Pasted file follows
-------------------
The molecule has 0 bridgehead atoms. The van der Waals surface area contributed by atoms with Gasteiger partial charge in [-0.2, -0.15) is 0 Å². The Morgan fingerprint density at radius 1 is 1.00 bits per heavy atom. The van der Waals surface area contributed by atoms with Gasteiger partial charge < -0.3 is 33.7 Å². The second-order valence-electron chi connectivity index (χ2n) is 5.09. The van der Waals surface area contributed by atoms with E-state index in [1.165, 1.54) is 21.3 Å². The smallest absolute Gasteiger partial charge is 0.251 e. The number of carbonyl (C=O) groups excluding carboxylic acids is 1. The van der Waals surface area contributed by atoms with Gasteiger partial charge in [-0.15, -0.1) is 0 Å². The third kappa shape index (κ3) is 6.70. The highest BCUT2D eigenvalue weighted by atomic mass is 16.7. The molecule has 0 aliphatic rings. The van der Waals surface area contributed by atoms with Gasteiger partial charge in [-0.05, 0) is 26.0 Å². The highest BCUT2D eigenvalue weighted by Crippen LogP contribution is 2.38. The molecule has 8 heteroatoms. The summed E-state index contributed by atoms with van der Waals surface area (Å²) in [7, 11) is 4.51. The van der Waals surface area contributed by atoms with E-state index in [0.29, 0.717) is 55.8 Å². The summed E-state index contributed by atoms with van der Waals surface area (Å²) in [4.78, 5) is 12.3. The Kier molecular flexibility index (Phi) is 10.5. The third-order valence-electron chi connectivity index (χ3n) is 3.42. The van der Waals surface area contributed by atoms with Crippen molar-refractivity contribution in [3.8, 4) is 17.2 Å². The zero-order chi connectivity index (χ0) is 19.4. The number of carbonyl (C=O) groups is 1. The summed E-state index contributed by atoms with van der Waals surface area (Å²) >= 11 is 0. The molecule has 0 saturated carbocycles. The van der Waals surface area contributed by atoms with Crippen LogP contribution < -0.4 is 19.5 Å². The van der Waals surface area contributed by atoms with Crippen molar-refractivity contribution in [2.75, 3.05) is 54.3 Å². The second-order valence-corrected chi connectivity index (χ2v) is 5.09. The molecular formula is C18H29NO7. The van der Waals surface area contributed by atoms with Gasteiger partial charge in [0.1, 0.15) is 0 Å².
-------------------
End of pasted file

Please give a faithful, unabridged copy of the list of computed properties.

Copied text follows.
The molecule has 0 bridgehead atoms. The van der Waals surface area contributed by atoms with Gasteiger partial charge in [-0.2, -0.15) is 0 Å². The Morgan fingerprint density at radius 1 is 1.00 bits per heavy atom. The van der Waals surface area contributed by atoms with Gasteiger partial charge < -0.3 is 33.7 Å². The second-order valence-electron chi connectivity index (χ2n) is 5.09. The van der Waals surface area contributed by atoms with E-state index in [1.165, 1.54) is 21.3 Å². The smallest absolute Gasteiger partial charge is 0.251 e. The number of carbonyl (C=O) groups excluding carboxylic acids is 1. The van der Waals surface area contributed by atoms with Gasteiger partial charge in [-0.15, -0.1) is 0 Å². The third kappa shape index (κ3) is 6.70. The highest BCUT2D eigenvalue weighted by atomic mass is 16.7. The molecule has 0 aliphatic rings. The van der Waals surface area contributed by atoms with Gasteiger partial charge in [-0.05, 0) is 26.0 Å². The highest BCUT2D eigenvalue weighted by Crippen LogP contribution is 2.38. The molecule has 8 heteroatoms. The summed E-state index contributed by atoms with van der Waals surface area (Å²) in [7, 11) is 4.51. The van der Waals surface area contributed by atoms with E-state index in [0.29, 0.717) is 55.8 Å². The summed E-state index contributed by atoms with van der Waals surface area (Å²) in [4.78, 5) is 12.3. The Kier molecular flexibility index (Phi) is 10.5. The third-order valence-electron chi connectivity index (χ3n) is 3.42. The van der Waals surface area contributed by atoms with Crippen molar-refractivity contribution in [3.8, 4) is 17.2 Å². The zero-order chi connectivity index (χ0) is 19.4. The number of carbonyl (C=O) groups is 1. The summed E-state index contributed by atoms with van der Waals surface area (Å²) >= 11 is 0. The molecule has 0 saturated carbocycles. The van der Waals surface area contributed by atoms with Crippen LogP contribution < -0.4 is 19.5 Å². The van der Waals surface area contributed by atoms with Crippen molar-refractivity contribution in [2.75, 3.05) is 54.3 Å². The second-order valence-corrected chi connectivity index (χ2v) is 5.09. The molecular formula is C18H29NO7. The van der Waals surface area contributed by atoms with Gasteiger partial charge in [0.1, 0.15) is 0 Å².